Certification changes

Another area of interest is the switch to card-based certification in British Columbia, with more applications for unionization anticipated.

“That process has changed the ability for employers to mount any campaign. Employer free speech has been limited by fairly recent changes to the B.C. labour code,” says Heywood.

“With the NDP having been in power for awhile and most likely to be re-elected with our new NDP leader, we're going to see a series of more labour-friendly amendments to the code, I fear, in B.C.”

There’s also been more unionizing activity in newer areas such as Starbucks locations across Canada. But what’s interesting, especially in the United States, is the rise of individual unions, says Shore.

“You're not seeing your traditional, large, institutional unions behind these groups of employees… but groups of employees coming together in their own workplaces and creating their own in-house unions for that particular employer,” he says.

“That itself is something that I think the institutional unions will need to weigh on… to the extent they can get a piece of that and ride that wave.”

Takeaways for HR

Of course, the best protection against a union coming into your workplace is to be a good employer, says Heywood.

“In order to be a good employer, there's a whole tapestry of things that one must weave together — there has to be benefits, there has to be fairness in the workplace, there has to be a conflict-resolution mechanism too," he says.

“Unions get traction in workplaces not generally because of money, it's some other issue, with some perceived slights in vacation scheduling or allocation of overtime. Fairness issues that arise in the workplace tend to drive more union drives than anything else. It's not always about the money.”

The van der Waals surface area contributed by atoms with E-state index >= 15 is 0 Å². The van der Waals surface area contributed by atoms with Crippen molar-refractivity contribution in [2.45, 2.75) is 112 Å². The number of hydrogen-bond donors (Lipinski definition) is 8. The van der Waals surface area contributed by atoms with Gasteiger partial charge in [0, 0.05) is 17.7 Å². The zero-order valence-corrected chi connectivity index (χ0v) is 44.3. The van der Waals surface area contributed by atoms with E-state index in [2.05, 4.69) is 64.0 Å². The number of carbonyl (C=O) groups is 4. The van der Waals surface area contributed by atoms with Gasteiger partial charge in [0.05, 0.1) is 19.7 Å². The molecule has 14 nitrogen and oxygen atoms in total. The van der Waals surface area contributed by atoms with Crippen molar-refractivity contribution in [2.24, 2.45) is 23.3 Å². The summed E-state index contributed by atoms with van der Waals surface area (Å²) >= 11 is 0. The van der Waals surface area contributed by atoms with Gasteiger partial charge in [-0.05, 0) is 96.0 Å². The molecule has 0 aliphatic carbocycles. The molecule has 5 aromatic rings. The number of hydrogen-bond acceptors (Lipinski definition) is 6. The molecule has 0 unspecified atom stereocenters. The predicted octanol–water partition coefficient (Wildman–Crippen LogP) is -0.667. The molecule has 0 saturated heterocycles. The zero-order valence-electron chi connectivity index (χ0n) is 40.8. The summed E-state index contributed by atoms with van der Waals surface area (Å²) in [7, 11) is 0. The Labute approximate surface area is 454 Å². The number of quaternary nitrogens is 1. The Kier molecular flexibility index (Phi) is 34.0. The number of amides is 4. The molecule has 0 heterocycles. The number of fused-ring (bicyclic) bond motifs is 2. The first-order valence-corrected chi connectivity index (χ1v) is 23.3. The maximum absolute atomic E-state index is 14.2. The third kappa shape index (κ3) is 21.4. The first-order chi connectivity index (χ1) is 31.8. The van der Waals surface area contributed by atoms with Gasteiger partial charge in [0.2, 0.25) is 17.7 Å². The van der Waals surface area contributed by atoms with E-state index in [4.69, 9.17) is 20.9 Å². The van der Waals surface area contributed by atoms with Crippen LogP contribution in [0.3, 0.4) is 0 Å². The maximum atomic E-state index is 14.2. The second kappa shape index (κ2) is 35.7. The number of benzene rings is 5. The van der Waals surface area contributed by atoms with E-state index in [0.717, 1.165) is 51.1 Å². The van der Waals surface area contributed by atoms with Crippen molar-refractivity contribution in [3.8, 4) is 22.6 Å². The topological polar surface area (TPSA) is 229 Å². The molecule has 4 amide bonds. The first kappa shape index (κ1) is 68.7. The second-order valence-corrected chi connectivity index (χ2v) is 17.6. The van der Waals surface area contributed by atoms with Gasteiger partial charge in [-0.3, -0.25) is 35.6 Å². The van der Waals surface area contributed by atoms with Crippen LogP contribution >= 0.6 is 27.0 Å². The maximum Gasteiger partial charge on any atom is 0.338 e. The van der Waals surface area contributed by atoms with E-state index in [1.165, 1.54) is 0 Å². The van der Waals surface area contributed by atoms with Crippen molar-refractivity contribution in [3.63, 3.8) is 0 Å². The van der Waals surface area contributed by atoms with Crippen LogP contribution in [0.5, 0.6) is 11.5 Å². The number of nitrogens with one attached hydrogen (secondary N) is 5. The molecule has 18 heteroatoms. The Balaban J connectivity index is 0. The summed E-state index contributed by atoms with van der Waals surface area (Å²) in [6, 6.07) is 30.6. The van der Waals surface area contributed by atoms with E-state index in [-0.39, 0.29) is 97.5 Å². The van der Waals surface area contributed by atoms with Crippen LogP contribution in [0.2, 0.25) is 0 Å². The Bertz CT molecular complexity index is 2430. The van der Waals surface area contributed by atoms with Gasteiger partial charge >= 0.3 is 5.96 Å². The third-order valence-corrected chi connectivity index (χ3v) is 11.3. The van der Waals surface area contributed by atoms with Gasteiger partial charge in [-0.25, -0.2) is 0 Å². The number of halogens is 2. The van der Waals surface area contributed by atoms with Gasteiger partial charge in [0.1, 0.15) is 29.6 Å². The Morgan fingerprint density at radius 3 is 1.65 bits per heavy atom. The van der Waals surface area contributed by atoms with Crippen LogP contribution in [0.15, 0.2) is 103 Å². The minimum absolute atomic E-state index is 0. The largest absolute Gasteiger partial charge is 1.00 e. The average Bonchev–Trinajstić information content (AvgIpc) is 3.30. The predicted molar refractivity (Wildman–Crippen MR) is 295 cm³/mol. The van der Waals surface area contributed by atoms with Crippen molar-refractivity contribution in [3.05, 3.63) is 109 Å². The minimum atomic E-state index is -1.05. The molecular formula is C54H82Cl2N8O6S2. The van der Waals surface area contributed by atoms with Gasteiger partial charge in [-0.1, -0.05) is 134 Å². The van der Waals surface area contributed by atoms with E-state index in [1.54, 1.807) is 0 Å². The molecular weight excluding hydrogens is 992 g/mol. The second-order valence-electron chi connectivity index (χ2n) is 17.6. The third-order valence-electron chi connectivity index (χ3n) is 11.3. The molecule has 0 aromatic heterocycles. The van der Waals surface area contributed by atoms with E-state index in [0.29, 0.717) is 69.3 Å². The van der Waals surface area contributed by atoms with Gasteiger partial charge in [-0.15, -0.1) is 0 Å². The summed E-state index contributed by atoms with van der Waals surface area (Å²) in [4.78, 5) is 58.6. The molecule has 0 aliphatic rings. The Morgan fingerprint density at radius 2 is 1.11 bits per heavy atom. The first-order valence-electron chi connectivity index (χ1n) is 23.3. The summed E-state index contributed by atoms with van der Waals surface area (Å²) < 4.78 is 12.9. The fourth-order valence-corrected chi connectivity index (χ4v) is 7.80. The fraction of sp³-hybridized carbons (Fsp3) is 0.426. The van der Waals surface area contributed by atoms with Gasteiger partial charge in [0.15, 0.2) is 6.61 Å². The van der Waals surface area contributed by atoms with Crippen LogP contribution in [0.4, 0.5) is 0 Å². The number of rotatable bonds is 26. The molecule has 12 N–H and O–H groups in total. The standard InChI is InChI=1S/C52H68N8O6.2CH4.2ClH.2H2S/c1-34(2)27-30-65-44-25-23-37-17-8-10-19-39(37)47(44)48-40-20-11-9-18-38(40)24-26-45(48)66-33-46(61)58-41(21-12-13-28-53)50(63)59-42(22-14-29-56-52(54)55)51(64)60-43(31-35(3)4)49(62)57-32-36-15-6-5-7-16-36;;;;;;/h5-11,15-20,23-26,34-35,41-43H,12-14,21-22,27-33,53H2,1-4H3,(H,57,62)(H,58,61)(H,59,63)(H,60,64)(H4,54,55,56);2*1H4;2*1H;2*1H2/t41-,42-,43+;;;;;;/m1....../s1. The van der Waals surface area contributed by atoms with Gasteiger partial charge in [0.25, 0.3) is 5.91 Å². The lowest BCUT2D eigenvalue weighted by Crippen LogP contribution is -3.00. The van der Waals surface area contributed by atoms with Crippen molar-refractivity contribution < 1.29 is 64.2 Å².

Union successes in the United States have trickled into Canada and caused a number of employers to look at their strategy, and ensure that their approach is up to date and robust, reflecting the demographic of their workforce, says Shore.

“I think a lot of messages that employers may have used a decade ago in communicating with their employees about the benefits of being union-free may need to be updated. I mean, a lot of employers talk very often to employees about voice and having a voice at work, and that becoming unionized, you're giving your voice to a third party and you're not able to, in the same way, speak on behalf of yourself.

“I'm not sure how much that resonates with, especially younger workers or younger generations in the workforce, who have all the voice they could possibly want on social media, on Tik Tok on Facebook, and have no problem getting their voice out into the public domain when they need to.”

Instead, it’s about innovating, and sophisticated employers keen to remain union-free are “dusting off” their communication and HR strategies, he says, “and ensuring that they continue to be an employer of choice by messaging, communicating with their employees in a way that's actually going to resonate, and isn't just what the playbook was a decade ago.”